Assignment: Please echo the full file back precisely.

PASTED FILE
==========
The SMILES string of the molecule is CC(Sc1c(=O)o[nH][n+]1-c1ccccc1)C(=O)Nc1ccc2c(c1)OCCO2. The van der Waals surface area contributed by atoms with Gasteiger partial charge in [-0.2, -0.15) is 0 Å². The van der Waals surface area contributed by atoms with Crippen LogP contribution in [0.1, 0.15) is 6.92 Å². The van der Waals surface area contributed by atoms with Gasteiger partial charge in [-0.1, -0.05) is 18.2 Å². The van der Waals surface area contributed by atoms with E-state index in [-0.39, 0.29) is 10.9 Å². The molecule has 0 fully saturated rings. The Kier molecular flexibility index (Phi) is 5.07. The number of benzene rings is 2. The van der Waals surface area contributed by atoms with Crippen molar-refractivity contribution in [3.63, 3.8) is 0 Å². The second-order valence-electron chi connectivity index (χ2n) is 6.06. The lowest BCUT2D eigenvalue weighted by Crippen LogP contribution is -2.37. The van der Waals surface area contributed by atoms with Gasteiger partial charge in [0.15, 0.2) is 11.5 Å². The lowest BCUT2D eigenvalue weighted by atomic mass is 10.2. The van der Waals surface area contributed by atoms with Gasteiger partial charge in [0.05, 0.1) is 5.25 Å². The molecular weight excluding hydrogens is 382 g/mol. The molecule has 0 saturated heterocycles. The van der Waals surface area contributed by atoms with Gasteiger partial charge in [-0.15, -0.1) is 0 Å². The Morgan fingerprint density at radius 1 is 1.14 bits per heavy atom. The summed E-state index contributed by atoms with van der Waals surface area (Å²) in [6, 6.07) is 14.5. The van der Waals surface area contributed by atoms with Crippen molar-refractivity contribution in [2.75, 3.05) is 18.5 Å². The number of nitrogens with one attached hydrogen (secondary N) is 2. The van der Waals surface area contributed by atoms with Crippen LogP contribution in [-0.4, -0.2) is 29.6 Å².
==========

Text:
The SMILES string of the molecule is CC(Sc1c(=O)o[nH][n+]1-c1ccccc1)C(=O)Nc1ccc2c(c1)OCCO2. The van der Waals surface area contributed by atoms with Gasteiger partial charge in [-0.2, -0.15) is 0 Å². The van der Waals surface area contributed by atoms with Crippen LogP contribution in [0.1, 0.15) is 6.92 Å². The van der Waals surface area contributed by atoms with Gasteiger partial charge in [-0.1, -0.05) is 18.2 Å². The van der Waals surface area contributed by atoms with E-state index in [-0.39, 0.29) is 10.9 Å². The molecule has 0 fully saturated rings. The Kier molecular flexibility index (Phi) is 5.07. The number of benzene rings is 2. The van der Waals surface area contributed by atoms with Crippen molar-refractivity contribution in [3.63, 3.8) is 0 Å². The second-order valence-electron chi connectivity index (χ2n) is 6.06. The lowest BCUT2D eigenvalue weighted by Crippen LogP contribution is -2.37. The van der Waals surface area contributed by atoms with Gasteiger partial charge in [0.15, 0.2) is 11.5 Å². The lowest BCUT2D eigenvalue weighted by atomic mass is 10.2. The van der Waals surface area contributed by atoms with Gasteiger partial charge in [0.05, 0.1) is 5.25 Å². The molecular weight excluding hydrogens is 382 g/mol. The molecule has 0 saturated heterocycles. The van der Waals surface area contributed by atoms with Gasteiger partial charge in [-0.15, -0.1) is 0 Å². The Morgan fingerprint density at radius 1 is 1.14 bits per heavy atom. The summed E-state index contributed by atoms with van der Waals surface area (Å²) in [6, 6.07) is 14.5. The van der Waals surface area contributed by atoms with Crippen molar-refractivity contribution in [2.75, 3.05) is 18.5 Å². The number of nitrogens with one attached hydrogen (secondary N) is 2. The van der Waals surface area contributed by atoms with Crippen LogP contribution in [-0.4, -0.2) is 29.6 Å².